At 3 PM, we all loaded our bags into the van for the trip out to the Summer Palace, where the Emperors would go relax and keep out of the harsh summer heat. It has been there for centuries, but was destroyed during the Anglo-French War in about 1860. Rebuilt, it remains a stunning place. It sits along side a large lake, and has several impressive structures, including a 728 meter long covered walkway with four terraces. The air quality was especially bad today, which is unfortunate, as the place must be spectacular when you can see without a brown haze. One sighting of note, was the souvenir shop girl who's hairstyle was that of Chaka from Land of the Lost (or maybe Tina Turner...they had pretty much the same hair). We wandered the main areas, and took advantage of a 4 Star Toilet (registered and certified by the China Tourism Administration) before heading back to the van for the short trip to the station.

Arriving at the Beijing West Train Station, we had to send our bags through an X-ray machine, and walk under a metal detector. The detector didn't seem to be on, and I couldn't see anyone looking at the bags...so much for security.

There's a nice waiting room with comfortable couches where we are (it's for the soft sleeper class), and a big open hall with a lot of people milling around. From the looks of it, they're not riding soft sleeper. We'll cool our heels for a while until leaving around 9 or so. It's 11 hours, and if you want to know what to expect, check out my blog hero Erik Trinidad's entry from 2004. He has several entries on the China part of his tour, though once past Xian, we're pretty much doing different things. Just don't compare his blog with mine too much.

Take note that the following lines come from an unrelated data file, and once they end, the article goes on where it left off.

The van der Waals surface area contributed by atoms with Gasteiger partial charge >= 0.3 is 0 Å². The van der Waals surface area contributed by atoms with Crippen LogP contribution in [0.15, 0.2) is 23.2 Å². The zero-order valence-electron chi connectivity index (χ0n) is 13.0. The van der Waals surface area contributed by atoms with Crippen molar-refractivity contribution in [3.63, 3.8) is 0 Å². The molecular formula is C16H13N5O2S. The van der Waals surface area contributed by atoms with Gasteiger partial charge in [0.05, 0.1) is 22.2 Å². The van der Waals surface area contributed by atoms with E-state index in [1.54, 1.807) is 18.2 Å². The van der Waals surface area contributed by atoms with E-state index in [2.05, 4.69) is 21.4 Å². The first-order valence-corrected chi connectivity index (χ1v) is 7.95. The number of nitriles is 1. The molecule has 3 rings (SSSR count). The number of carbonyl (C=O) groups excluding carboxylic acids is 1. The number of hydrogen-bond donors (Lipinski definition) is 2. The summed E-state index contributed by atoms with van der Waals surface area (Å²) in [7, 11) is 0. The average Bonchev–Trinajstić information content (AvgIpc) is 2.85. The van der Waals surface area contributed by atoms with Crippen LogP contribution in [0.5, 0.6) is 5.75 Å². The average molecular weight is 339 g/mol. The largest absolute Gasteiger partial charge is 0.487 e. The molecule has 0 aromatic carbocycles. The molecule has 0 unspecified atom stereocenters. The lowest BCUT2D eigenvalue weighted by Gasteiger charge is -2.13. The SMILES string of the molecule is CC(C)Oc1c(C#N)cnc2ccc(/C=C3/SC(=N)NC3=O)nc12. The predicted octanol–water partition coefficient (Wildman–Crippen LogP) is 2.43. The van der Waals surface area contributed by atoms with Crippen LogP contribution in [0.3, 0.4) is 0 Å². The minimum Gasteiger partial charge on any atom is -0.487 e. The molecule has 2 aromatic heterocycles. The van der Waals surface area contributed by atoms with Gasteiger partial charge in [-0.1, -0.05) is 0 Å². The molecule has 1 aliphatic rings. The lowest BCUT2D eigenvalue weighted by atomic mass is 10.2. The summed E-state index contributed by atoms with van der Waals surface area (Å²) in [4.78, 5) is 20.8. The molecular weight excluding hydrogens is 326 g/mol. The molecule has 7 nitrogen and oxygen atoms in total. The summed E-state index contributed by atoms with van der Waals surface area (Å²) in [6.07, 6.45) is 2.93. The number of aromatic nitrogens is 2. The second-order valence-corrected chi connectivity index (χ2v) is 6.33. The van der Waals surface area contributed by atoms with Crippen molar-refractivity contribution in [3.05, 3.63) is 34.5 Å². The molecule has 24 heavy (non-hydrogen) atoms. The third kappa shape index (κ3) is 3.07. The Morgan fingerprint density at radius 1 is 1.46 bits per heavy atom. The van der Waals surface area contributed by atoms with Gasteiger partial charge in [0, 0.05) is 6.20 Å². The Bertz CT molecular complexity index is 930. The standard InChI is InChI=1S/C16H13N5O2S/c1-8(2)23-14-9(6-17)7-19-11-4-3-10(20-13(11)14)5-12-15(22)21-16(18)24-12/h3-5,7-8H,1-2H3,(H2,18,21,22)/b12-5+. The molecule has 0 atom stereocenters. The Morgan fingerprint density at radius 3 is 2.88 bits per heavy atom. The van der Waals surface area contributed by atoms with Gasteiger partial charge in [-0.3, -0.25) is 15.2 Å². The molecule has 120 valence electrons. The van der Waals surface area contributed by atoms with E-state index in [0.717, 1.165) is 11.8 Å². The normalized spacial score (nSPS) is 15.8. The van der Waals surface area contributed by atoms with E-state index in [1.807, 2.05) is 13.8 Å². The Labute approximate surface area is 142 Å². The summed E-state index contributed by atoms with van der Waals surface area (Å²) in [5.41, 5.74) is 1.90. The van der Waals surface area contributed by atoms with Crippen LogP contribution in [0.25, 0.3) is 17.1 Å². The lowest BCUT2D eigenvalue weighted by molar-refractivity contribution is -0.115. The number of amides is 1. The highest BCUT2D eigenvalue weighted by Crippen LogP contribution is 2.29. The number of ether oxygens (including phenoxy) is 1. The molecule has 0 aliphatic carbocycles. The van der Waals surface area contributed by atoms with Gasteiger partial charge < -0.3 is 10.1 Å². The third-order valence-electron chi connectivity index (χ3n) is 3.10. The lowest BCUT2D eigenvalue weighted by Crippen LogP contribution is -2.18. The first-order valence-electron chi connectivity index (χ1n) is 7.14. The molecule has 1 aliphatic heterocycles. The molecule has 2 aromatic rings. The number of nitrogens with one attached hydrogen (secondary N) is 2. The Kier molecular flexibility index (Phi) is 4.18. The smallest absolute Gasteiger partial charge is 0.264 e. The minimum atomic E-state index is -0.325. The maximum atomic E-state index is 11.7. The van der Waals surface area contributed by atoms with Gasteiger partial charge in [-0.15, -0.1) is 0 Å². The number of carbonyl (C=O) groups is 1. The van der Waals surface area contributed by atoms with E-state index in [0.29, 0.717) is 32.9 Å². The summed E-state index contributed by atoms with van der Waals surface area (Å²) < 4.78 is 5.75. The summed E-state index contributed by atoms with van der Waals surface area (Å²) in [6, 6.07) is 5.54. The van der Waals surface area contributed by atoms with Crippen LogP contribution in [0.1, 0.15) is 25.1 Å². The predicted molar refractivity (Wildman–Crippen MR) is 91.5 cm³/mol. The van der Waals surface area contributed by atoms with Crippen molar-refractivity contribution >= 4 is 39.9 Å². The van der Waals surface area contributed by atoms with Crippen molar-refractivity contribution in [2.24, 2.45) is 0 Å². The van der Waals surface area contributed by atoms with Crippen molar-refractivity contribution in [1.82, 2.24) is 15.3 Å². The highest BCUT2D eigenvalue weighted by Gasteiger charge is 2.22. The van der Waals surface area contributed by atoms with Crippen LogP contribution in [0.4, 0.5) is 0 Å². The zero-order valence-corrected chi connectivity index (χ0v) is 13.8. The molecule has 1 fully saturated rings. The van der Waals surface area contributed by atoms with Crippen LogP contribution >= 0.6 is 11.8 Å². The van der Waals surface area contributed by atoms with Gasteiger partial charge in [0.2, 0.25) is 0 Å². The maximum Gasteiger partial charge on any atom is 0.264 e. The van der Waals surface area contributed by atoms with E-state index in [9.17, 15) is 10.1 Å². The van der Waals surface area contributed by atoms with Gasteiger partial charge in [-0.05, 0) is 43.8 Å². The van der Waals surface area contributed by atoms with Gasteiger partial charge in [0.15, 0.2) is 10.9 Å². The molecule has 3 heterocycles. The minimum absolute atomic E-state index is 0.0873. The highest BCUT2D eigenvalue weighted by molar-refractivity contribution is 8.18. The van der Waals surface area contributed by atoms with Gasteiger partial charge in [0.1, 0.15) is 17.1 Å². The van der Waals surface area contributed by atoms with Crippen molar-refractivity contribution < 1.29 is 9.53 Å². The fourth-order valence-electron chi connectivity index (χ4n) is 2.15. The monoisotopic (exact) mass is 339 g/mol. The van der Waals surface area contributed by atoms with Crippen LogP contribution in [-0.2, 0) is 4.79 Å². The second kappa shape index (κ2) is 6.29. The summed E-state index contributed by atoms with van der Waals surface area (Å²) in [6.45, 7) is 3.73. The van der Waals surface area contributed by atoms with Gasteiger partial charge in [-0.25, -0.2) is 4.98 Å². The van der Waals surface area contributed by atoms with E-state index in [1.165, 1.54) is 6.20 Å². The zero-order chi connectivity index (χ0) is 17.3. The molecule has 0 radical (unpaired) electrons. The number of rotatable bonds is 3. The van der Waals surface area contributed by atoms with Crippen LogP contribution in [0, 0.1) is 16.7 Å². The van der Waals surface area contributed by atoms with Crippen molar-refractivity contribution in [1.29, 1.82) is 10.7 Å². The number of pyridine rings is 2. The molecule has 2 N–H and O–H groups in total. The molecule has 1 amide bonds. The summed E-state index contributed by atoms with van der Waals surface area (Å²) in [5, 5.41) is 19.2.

By the way, so far, I've not been able to upload any pictures, because all the computers so far have not allowed access to USB ports. Probably at some point I'll be able to, but if not, I'll put up a bunch when I get home. I finished filling the first 1GB USB card today.


1 comment:

gregory said...

Awesome! from Sharon and Greg